Wednesday, May 25, 2011
After preparing for months and working their way through a field of several million participating students, the top 10 geographic student masters, met in Washington D.C. today at National Geographic headquarters to compete in the National Geographic Bee. After 124 questions (including the championship round), Tine Valencic from Texas answered this one correctly to take the championship crown:
Question: Thousands of mountain climbers and trekkers rely on Sherpas to aid their ascent of Mount Everest. The southern part of Mount Everest is located in which Nepalese national park?
Answer: Sagarmatha National Park
Google is proud to support National Geographic Bee, for the 3rd year in a row. National Geographic and Google share the same passion for inspiring and encouraging our future generation of leaders and innovators to learn about and explore the world around them. Being geographically literate and understanding the world is a vital skill for students of all ages. Technology, like Google Earth, has helped make the world a more accessible place and students need geographic skills to be prepared for a global future.
Students who participate in the National Geographic Bee finals are fourth through eighth-graders from every state, the District of Columbia, Atlantic Territories, Pacific Territories, and Department of Defense Dependents Schools. They won their school Bees that were held in thousands of schools across the US. These school winners then took a written qualifying test, which was scored by the National Geographic Society in Washington, D.C. From the school winners, the top scorers in each state are eligible to participate in the State Bees. You can learn more about the students who won their State Bees using the interactive Google Maps gadget on the National Geographic YouTube Channel at http://www.youtube.com/nationalgeographic.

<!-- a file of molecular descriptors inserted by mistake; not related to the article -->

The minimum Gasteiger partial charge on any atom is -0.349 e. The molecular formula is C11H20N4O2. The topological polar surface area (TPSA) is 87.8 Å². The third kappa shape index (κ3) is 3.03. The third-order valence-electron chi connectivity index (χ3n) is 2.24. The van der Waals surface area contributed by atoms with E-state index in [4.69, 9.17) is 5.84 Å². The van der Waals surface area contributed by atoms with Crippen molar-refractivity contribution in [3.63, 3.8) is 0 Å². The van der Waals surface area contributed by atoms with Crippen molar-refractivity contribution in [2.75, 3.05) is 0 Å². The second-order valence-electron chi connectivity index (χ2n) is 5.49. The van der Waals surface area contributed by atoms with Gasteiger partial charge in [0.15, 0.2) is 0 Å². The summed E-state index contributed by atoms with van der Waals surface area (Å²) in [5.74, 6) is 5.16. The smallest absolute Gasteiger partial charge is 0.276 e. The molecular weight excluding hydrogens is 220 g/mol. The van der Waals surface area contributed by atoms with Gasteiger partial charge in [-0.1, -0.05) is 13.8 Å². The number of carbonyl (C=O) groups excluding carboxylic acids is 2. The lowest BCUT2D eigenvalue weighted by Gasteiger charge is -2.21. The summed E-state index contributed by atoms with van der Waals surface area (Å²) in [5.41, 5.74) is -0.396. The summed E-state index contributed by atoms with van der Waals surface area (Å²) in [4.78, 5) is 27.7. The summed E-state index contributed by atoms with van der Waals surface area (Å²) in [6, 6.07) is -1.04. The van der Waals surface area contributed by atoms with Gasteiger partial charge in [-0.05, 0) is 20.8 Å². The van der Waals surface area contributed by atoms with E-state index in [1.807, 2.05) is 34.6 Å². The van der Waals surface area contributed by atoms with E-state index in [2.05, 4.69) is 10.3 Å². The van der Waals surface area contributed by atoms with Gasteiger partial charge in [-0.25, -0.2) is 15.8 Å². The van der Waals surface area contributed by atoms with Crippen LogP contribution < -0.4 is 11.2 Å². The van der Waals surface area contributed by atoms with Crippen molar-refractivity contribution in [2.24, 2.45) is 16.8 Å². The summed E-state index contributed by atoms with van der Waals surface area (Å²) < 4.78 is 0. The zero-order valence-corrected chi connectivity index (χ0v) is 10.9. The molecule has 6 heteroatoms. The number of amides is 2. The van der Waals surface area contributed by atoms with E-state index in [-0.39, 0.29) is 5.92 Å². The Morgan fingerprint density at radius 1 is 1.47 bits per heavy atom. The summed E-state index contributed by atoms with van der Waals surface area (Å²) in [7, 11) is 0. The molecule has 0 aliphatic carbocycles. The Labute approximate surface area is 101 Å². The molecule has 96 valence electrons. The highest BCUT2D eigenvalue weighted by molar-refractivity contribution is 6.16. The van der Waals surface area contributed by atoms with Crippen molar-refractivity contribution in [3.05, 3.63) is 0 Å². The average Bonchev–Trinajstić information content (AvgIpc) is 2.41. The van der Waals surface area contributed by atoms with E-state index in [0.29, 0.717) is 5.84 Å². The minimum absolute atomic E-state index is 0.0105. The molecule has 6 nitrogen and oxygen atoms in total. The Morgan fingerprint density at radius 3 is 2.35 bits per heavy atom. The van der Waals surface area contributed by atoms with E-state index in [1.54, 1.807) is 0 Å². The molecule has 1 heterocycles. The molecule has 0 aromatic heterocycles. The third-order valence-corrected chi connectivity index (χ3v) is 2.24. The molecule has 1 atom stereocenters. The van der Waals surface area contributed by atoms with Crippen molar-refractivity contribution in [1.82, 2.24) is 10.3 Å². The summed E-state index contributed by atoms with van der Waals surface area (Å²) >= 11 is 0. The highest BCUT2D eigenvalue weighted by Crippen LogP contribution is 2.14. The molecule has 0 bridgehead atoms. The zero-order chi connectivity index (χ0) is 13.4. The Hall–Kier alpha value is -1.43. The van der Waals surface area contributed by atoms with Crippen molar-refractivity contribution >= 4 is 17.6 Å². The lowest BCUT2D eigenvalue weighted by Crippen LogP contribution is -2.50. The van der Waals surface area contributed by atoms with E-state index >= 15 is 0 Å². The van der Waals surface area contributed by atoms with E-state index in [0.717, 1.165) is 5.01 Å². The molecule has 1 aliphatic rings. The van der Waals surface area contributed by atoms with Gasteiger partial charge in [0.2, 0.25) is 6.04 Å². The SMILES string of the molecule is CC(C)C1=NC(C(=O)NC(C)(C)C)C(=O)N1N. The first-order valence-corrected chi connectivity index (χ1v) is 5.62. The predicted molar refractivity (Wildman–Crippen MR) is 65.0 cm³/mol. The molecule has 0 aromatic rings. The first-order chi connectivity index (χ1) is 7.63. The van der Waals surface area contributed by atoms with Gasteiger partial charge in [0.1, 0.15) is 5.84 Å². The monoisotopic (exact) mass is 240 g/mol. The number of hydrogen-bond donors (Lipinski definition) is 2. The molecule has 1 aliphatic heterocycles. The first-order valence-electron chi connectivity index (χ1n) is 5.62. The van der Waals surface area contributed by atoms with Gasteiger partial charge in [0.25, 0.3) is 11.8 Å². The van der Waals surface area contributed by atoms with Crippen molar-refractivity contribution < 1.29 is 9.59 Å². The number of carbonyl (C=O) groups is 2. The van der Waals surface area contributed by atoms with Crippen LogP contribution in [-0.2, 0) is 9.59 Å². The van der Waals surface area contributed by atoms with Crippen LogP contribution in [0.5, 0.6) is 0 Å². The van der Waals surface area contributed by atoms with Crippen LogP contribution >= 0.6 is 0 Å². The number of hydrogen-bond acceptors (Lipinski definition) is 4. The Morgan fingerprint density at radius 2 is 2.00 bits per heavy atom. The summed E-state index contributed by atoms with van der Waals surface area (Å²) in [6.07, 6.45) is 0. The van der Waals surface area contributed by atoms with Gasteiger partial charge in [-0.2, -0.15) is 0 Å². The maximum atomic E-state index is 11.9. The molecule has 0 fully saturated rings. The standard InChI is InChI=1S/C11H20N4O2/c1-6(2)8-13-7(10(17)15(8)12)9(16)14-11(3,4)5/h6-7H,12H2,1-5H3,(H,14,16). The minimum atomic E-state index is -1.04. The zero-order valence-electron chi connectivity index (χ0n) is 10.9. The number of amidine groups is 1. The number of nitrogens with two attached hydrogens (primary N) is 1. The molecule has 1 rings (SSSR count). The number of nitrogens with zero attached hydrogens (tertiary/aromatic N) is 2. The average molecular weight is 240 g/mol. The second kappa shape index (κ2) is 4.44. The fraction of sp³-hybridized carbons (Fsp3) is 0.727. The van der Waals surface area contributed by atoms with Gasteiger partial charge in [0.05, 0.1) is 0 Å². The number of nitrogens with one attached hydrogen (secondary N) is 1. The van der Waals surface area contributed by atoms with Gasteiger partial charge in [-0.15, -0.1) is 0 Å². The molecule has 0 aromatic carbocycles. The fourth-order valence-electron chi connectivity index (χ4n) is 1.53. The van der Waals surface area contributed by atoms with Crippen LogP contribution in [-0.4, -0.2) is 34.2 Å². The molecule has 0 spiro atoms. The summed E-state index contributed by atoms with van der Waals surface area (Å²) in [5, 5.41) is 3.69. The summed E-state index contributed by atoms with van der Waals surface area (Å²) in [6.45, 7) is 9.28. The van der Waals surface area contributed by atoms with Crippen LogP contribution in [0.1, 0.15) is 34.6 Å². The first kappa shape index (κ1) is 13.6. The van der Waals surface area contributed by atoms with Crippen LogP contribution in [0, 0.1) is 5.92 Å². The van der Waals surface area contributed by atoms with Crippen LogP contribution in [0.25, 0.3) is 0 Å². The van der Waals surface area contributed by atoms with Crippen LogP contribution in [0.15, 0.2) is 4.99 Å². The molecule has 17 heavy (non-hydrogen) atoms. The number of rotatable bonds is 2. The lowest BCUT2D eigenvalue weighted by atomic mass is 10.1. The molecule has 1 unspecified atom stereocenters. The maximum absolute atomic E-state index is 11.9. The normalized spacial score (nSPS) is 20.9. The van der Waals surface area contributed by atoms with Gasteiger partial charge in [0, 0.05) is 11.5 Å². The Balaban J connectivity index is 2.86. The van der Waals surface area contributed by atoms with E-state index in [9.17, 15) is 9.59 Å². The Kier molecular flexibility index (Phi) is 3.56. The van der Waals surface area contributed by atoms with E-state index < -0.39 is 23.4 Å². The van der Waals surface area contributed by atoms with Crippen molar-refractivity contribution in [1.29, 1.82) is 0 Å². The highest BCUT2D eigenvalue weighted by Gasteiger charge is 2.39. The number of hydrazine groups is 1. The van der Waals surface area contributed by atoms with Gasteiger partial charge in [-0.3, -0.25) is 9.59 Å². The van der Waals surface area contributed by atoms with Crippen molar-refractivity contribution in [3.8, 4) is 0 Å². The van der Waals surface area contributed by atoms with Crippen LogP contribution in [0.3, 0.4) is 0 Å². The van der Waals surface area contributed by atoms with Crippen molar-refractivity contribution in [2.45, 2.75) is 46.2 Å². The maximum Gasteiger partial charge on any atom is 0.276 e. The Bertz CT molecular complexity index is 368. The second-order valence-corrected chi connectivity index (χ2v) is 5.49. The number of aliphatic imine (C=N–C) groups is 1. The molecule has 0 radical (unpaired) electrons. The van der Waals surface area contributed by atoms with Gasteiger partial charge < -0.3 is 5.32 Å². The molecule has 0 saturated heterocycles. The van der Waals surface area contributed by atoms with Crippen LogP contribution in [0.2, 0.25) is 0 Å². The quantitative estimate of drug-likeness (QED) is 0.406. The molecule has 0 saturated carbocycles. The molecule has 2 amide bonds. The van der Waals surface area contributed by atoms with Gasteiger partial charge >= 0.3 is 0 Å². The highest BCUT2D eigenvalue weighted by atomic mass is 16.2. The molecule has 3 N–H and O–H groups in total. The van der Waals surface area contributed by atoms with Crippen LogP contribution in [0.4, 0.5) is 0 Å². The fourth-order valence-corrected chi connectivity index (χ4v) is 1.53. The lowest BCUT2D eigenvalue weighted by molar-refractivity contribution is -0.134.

The first-place winner, Tine Valencic, won a $25,000 college scholarship, a lifetime membership in the National Geographic Society, and a trip to the Galápagos Islands. The second-place winner and recipient of a $15,000 college scholarship was Georgia's Nilai Sarda and third place and a $10,000 college scholarship went to Kansas' Stefan Petrović. The seven other finalists, who won $500, were Andrew Hull, of Alaska: Luke Hellum, of Arizona; Tuvya Bergson-Michelson, of California; Kevin Mi, of Indiana; Karthik Karnik, of Massachusetts; Alex Kimn, of South Dakota; and Anthony Cheng, of Utah.
The top 10 national finalists from both 2011 and 2010 are eligible to be selected for the three-person U.S. team at the National Geographic World Championship to be held at various locales in the San Francisco area in July 2011, with the finals taking place at Google headquarters in Mountain View.
Congratulations to Tine Valencic and to all of the students who participated in this year’s National Geographic Bee. We look forward to following all of you as you continue to explore the world and we expect to see some of you at Google after you have earned your degrees.